After issuing a steady string of interest rate increases over the last three years, the Federal Reserve could start lowering rates again in the coming months in a move to keep the economy growing, making borrowing a little cheaper for businesses.
Members of the Federal Open Market Committee decided in June to maintain the federal funds rate at its present level but indicated rate reductions could come in the months ahead.
“The Fed is very sensitive to the continued support of the economy in general,” said Phil Koning, president and CEO of Hudsonville-based West Michigan Community Bank. “They’re acting pretty quickly if they’re already talking about lowering rates. We have a very accommodating Fed.”
Long-term rates had already been going down in anticipation of the Fed decision, Koning said. He expects the prime rate to drop from 5.5 percent to 5 percent this year, a level that’s “more appropriate for where the economy is.”
As well, Koning expects a cut of 50 basis points in the federal funds rate.
The FOMC continues to see economic growth, strong labor markets, and inflation below 2 percent, although “uncertainties about this outlook have increased,” committee members said in a statement following their June 19 meeting.
In a June 25 address to the Council on Foreign Relations in New York City, Federal Reserve Chairman Jerome Powell said the FOMC will “closely monitor the implications of incoming information for the economic outlook and will act as appropriate to sustain the expansion, with a strong labor market and inflation near its symmetric 2 percent objective.”
“The question my colleagues and I are grappling with is whether these uncertainties will continue to weigh on the outlook and thus call for additional policy accommodation,” Powell said. “Many FOMC participants judge that the case for somewhat more accommodative policy has strengthened. But we are also mindful that monetary policy should not overreact to any individual data point or short-term swing in sentiment. Doing so would risk adding even more uncertainty to the outlook.
“We will closely monitor the implications of incoming information for the economic outlook and will act as appropriate to sustain the expansion.”
In an economic outlook accompanying the FOMC’s June 19 statement, the Federal Reserve Board predicts Real GDP growth of 2.1 percent this year, followed by 2 percent in 2020 and 1.8 percent in 2021.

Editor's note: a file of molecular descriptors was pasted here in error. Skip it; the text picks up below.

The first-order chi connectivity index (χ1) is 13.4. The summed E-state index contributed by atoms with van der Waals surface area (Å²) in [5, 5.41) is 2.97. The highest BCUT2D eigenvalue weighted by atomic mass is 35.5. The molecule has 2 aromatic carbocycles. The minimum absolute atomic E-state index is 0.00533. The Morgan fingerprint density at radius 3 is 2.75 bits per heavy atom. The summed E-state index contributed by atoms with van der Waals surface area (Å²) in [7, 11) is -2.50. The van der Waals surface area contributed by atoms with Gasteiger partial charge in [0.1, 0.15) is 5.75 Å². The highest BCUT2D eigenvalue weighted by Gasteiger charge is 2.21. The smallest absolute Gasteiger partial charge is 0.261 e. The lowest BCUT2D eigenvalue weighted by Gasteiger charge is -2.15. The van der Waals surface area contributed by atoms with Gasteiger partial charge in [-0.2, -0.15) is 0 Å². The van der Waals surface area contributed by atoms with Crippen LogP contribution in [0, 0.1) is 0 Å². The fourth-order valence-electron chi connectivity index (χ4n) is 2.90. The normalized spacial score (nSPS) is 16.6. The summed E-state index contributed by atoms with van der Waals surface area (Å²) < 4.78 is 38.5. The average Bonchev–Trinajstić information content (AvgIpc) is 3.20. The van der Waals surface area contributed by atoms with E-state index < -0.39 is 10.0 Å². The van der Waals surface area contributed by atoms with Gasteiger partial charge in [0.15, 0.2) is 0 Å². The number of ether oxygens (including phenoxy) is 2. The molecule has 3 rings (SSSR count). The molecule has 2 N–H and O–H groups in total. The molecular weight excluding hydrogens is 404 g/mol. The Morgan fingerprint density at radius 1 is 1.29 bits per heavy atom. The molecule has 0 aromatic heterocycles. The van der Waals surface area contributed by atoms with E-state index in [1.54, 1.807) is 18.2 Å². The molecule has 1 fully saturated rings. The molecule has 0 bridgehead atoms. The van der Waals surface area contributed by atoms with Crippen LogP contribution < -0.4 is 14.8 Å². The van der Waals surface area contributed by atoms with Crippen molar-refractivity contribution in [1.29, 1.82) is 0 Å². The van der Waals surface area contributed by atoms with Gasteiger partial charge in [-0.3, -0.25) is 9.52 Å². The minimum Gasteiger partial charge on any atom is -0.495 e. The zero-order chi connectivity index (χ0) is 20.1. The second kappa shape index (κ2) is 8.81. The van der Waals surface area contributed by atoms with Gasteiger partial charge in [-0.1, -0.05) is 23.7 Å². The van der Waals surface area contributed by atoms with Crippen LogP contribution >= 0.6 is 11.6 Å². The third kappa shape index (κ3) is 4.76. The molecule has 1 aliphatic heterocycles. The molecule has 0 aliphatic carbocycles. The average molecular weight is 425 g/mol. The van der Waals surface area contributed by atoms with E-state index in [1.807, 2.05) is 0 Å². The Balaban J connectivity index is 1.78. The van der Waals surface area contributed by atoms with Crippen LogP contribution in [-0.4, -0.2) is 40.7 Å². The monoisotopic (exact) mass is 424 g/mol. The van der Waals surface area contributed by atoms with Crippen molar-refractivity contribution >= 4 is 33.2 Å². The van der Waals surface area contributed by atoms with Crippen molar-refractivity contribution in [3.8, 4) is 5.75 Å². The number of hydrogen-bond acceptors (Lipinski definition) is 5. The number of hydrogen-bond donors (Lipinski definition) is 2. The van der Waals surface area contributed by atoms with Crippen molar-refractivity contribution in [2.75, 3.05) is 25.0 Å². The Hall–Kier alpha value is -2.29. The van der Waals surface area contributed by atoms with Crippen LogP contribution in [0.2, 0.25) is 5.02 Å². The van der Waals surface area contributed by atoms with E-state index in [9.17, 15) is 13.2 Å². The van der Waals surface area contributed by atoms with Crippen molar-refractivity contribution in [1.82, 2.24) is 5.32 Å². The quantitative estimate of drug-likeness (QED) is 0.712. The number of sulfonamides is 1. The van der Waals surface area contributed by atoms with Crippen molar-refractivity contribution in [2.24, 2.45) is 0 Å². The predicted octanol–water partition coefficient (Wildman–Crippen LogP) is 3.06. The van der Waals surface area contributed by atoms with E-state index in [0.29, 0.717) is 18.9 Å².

Rick Dyer, president and CEO of St. Joseph-based Edgewater Bank, expects the FOMC to begin reducing interest rates as early as its meeting later this month.
Soon after the June 19 meeting, Dyer received a couple of calls from commercial clients asking “if this is still the right rate” for their loans. He and other bankers doubt the kind of rate reductions that could occur in the coming months will affect commercial lending activity.
“I don’t anticipate it being enough of a conversation to sway anyone one way or another,” Dyer said. “They’re paying attention, but I don’t know that it’s going to convince anyone in either direction to either wait or not do a project, or to do a project for a quarter or half percent. It either makes sense to do or it doesn’t make sense to do.”
Rates still favorable
Even with the increases the FOMC implemented since late 2015, including four rate hikes in 2018 alone, bankers say interest rates remain comparatively low. The rate increases came off of historic low levels that were put in place a decade ago during the deep economic downturn.
“We’re still loaning money at a very, very favorable rate. A couple cuts here or there, while it may be beneficial, is not going to change the way most of our clients are running their businesses,” said Mike Chaffin, senior commercial lender for Fifth Third Bank. “I don’t know that it will really drive a lot of activity as far as additional borrowings. I don’t see a rate cut as a reason for them to go out and borrow.”
Like Dyer, Chaffin gets inquiries about the timing of interest rate reductions.
“What the clients are basically wanting to know is do you think it’s going to happen and if so, when,” he said.
Koning thinks lower rates may nudge some businesses to proceed with an expansion if they were unsure about whether to act, although “they have to have business first to support it.”
Interest rates “are an important component of the overall confidence equation,” and future reductions after a period of increases potentially could spur economic activity, said Mike Hollander, Michigan market leader for Commerce Bank, a middle-market lender.
“That helps a bit knowing we’re not on a continued path toward increased rates. That cost of capital is a big equation for our clients who borrow money,” Hollander said.
However, the promise of lower interest rates in the months ahead and the potential economic benefit “may be outweighed a bit by some of the headlines in the news” about trade tensions and tariffs, plus “cloudy” outlooks for the economy, Hollander said.
“Some of those headline risks need to dissipate a bit before the full benefit of a more moderate or lower interest rate environment really frees up additional investment capital,” he said.